Condo Prices Flat Overall, Though Some Markets See Swings: NAR
Washington, D.C.--According to the latest quarterly survey by the National Association of Realtors, home prices "solidified" during the second quarter of 2010.
Dees Stribling, Contributing Editor
Washington, D.C.–According to the latest quarterly survey by the National Association of Realtors, home prices “solidified” during the second quarter of 2010, with more metropolitan areas showing increases from a year ago than otherwise. For condos and co-ops, as for single-family houses, “solidified” means that prices have moved only marginally since this time last year.
In the for-sale multifamily housing sector–covering changes in 55 metro areas–the national median price was relatively flat at $175,700 in 2Q10, according to NAR. That’s a 0.5 percent drop from the second quarter of 2009. Twenty-six metros showed increases in the median condo price from a year ago and 29 areas saw declines.
The national number for year-over-year changes in condo and cooperative prices masks considerable movement in some metro markets, however. The largest gain in median price between 2Q09 and 2Q10 happened to be in Trenton-Ewing, NJ, where they rose 11.5 percent, from $198,700 to $221,600. Syracuse, NY, and Columbus, Ohio, likewise experienced rare double-digit increases in condo prices: 11.2 percent and 10.7 percent, respectively.
Some of the largest losers in condo prices since this time last year were in unsurprising places. Jacksonville’s stock of for-sale multifamily housing saw a median price drop of 42 percent year-over-year, for instance. Reno-Sparks, Nev., experienced a 33.9 percent decline over the same period, and Phoenix-Mesa-Scottsdale lost 15.9 percent.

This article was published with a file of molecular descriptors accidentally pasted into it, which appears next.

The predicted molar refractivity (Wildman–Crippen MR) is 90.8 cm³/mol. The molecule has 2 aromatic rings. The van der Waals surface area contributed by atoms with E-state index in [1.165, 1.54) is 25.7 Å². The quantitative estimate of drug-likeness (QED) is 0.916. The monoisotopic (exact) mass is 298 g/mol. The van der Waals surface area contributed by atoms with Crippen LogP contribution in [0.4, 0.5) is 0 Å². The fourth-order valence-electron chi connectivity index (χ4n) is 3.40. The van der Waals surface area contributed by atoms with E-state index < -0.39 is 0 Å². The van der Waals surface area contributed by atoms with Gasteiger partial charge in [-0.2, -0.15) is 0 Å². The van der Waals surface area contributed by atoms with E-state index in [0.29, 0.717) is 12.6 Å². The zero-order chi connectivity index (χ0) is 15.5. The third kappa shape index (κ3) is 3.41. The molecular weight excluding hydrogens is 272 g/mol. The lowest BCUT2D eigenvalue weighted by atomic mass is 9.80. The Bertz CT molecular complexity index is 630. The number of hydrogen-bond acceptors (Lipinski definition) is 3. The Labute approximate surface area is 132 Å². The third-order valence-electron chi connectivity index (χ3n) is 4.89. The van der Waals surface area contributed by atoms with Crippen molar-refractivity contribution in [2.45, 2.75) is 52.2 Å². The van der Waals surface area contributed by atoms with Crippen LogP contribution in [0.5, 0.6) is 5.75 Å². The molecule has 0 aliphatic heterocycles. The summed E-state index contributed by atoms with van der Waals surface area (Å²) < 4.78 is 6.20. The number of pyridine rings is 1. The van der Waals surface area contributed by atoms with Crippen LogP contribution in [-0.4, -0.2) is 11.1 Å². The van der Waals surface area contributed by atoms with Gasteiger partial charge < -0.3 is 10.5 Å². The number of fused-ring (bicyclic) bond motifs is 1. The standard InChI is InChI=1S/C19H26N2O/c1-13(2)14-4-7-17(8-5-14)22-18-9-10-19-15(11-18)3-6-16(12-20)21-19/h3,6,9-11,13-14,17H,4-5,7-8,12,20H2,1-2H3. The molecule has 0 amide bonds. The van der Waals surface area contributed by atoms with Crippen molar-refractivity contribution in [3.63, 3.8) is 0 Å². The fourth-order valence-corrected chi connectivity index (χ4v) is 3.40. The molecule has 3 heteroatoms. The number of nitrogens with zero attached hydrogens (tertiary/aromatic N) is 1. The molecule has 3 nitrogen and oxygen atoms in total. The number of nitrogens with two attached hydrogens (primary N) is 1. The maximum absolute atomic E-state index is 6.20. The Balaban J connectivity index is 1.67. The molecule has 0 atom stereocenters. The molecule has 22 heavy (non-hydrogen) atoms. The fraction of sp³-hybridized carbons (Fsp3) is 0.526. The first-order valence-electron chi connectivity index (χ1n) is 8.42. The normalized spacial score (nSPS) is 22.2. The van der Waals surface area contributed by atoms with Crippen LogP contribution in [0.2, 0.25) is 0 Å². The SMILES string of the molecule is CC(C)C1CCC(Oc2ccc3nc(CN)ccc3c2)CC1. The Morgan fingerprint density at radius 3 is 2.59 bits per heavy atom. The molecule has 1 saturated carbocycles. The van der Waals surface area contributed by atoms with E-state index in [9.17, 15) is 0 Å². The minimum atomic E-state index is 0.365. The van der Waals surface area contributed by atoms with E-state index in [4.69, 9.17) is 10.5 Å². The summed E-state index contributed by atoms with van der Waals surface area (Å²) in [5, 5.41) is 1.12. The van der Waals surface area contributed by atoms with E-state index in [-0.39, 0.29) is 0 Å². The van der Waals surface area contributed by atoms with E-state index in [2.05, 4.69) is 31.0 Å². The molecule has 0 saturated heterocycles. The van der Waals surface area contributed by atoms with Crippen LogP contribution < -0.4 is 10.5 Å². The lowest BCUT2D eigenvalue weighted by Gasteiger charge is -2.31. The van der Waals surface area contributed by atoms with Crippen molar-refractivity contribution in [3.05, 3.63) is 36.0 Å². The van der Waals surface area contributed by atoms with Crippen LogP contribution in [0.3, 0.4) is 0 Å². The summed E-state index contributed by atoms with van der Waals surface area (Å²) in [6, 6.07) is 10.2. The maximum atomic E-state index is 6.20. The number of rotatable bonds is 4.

Regionally, the south has the cheapest condos, with a median sales price of $124,000 in 2Q10, down 5.9 percent since a year ago. The northeast and the west have seen small increases in median prices since last year, by contrast: 2.7 percent and 0.6 percent, respectively.
The market for condos and co-ops mirrors the market for single-family housing, according to NAR. In the second quarter, 100 out of 155 metropolitan areas had higher median existing single-family home prices than they did during the second quarter of 2009, including 14 with double-digit increases; two metros were unchanged and 53 metros showed price declines.
Lawrence Yun, chief economist at NAR, says the correction in home prices appears to have ended in 2009. “All year we’ve been seeing relatively flat national home prices, which appear to be supported by market fundamentals,” he says. “Prices in some areas remain below replacement construction costs, so even with an elevated supply of existing homes on the market we don’t expect any consequential movement in home prices for the foreseeable future. Very low inventory of newly built homes also will help to support home values.”